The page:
Iowa wrestler Brent Metcalf is scared of two things: needles and bumble bees. So, the only reason the junior decided to get inked was because of his older brother, Chase.
“It was a tattoo that really was forced upon me,” he said.
The Metcalf brothers had just won Michigan state wrestling titles while at Davison High School, and Chase wanted to celebrate. He persuaded their mother to allow Brent, a freshman at the time, to get the family’s crest tattooed. The boys got the tattoos together.
Brent Metcalf hated every second of it.
“I remember watching my brother do it, and he sat there and had like a smile on his face,” Metcalf said and laughed. “[He] talked and relaxed the whole time. I was like in pain, ready to cry. “It was miserable.”
By the end of the experience, Brent Metcalf came to a solid conclusion.
“I’m probably not the toughest tattoo receiver in the world,” he joked.
Now, years later, the tattoo has a different meaning. Chase died in a car accident in September 2005. Brent Metcalf’s tattoo forever links him with his older brother.
“Looking back how it is now, what it means now, I guess I am more glad that I went through that and that I have it,” he said.
Ryan Morningstar grew up in Iowa, where, as we well know, corn and wrestling reign. The All-American, who placed third at 165 pounds during the NCAA championships in March, dedicated his first tattoo to the Hawkeye wrestling program. Iowa wrestling is rich in tradition, which is why Morningstar inked a “vintage” Hawkeye on his shoulder, with “University of Iowa Wrestling” bordering the Hawk.
“I thought that was the necessary one to get if I was going to get a tattoo,” he said.
He isn’t looking to add any more body art to his collection.
“Maybe add to the one I have,” he said. “But I’m probably done.”
Although Morningstar is tough, he doesn’t want to experience the pain again.
“It hurt the whole time,” he said, joking.
Alex Seydel is brimming with potential. She always has been. The soccer midfielder has been a major contributor to Iowa during her three years, and Hawkeye soccer coach Ron Rainey has Seydel slated as the player to watch come fall.
To remind the junior of her ability, the dominant right-footer has the word “potential” in Czech — her family’s ancestry — tattooed on her left ankle.
“Specifically, on my left foot, because that is technically not my strong or my natural side,” the junior said. “That’s the side that has the potential; that’s the side that can be just as good as the right.”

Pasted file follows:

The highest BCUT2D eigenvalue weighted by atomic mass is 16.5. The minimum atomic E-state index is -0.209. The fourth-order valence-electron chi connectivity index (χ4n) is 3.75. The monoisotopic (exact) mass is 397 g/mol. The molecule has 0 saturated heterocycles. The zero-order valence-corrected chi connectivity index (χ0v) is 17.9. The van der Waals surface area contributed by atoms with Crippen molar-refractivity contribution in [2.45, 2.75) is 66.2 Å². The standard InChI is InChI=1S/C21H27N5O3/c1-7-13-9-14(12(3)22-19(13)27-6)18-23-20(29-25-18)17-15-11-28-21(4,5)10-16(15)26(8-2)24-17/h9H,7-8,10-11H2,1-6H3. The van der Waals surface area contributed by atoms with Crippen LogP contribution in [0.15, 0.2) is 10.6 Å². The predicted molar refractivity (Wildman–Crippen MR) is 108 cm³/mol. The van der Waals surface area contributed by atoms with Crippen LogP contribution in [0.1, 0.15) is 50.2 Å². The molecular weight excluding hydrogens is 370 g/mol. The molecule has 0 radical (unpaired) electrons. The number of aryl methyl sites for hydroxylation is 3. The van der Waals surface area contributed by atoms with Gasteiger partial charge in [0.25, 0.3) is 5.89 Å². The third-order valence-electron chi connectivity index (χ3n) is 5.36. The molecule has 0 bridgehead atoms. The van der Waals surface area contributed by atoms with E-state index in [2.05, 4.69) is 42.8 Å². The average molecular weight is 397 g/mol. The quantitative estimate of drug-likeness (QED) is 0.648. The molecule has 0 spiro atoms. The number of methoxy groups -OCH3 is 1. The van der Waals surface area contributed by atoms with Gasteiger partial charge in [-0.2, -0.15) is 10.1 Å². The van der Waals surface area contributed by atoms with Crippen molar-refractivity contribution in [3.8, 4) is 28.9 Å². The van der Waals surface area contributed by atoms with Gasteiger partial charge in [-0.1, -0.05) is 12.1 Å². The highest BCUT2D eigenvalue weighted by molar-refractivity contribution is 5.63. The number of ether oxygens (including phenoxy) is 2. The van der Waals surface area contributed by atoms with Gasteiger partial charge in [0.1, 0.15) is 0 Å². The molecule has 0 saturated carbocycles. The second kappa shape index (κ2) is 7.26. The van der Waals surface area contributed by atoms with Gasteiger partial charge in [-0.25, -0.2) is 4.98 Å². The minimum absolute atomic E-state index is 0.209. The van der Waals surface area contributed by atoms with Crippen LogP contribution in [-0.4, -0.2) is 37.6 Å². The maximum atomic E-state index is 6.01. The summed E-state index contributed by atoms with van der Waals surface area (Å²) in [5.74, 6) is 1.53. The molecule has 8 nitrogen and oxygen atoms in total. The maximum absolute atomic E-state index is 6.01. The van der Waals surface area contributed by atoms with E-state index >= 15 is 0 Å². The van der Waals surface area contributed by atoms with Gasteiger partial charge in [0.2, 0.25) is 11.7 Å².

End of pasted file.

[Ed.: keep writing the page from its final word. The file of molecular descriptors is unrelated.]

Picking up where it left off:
The San Diego native got the word tattooed more than a year ago, just in time for her spring-break journey back West.
“My mom actually saw it from about 15 feet away while she was talking to some random stranger in the airport,” she said. “She was like, ‘Alex. I thought you were going to get one that you could hide.’ ”
The future lawyer or businesswoman may be in the professional world soon, but she is already anticipating her next tat.
“I wanted to get my next one within a week of getting this one,” she said ecstatically, pointing to her ankle.
To a quarterback, the throwing arm is the lifeline of the profession. For Iowa quarterback Ricky Stanzi, that arm is prime real estate. After his biggest fan, his aunt Annette Collins, died of cancer in 2006, he thought of no better place to remember her than inking her name on his arm.
“I thought it would be a good spot to have it,” he said. “Somewhere I could always see it, and it would be visible for my family to see it when I was playing football.”
He went with his cousins to memorialize Aunt Annette in ink.
Stanzi’s latest tattoo is positioned across his back; he prides himself on being extremely patriotic (His BlackBerry cover is the American flag).
“I had the idea to get ‘Made in U.S.A. 1987’ on my back,” he said, smiling. “… That’s pretty much the story on that one.”
Ray Varner is fast. He became a Nike All-American, a state hurdle champion, team captain, and MVP during his senior year at Warren Township High School in Wadsworth, Ill. No wonder Varner’s first tattoo was dedicated to the superhero with super-speed — the Flash.
“I got it to just give myself a little confidence about running,” he said.
The Flash’s emblem, positioned on his shoulder, was something he had wanted since studying superheroes as a tyke.
Unfortunately, in Varner’s first season with the Hawkeyes, he suffered a leg injury. The Iowa hurdler returned to ink to bolster his confidence in his running.
Varner had wings tattooed on his ankle, a tangible imitation of track’s universal symbol.
“I felt like the tattoo would take away the pain, just kind of take away the pain mentally,” he said.
Although his first tattoo is that of a superhero, Varner is not immune to pain, especially that of a needle dragging across bone.
“Oh yeah, oh yeah. That one really hurt,” he said, grimacing. “I was there for a while, so right on the bone on both sides of my ankle. It’s pretty brutal.”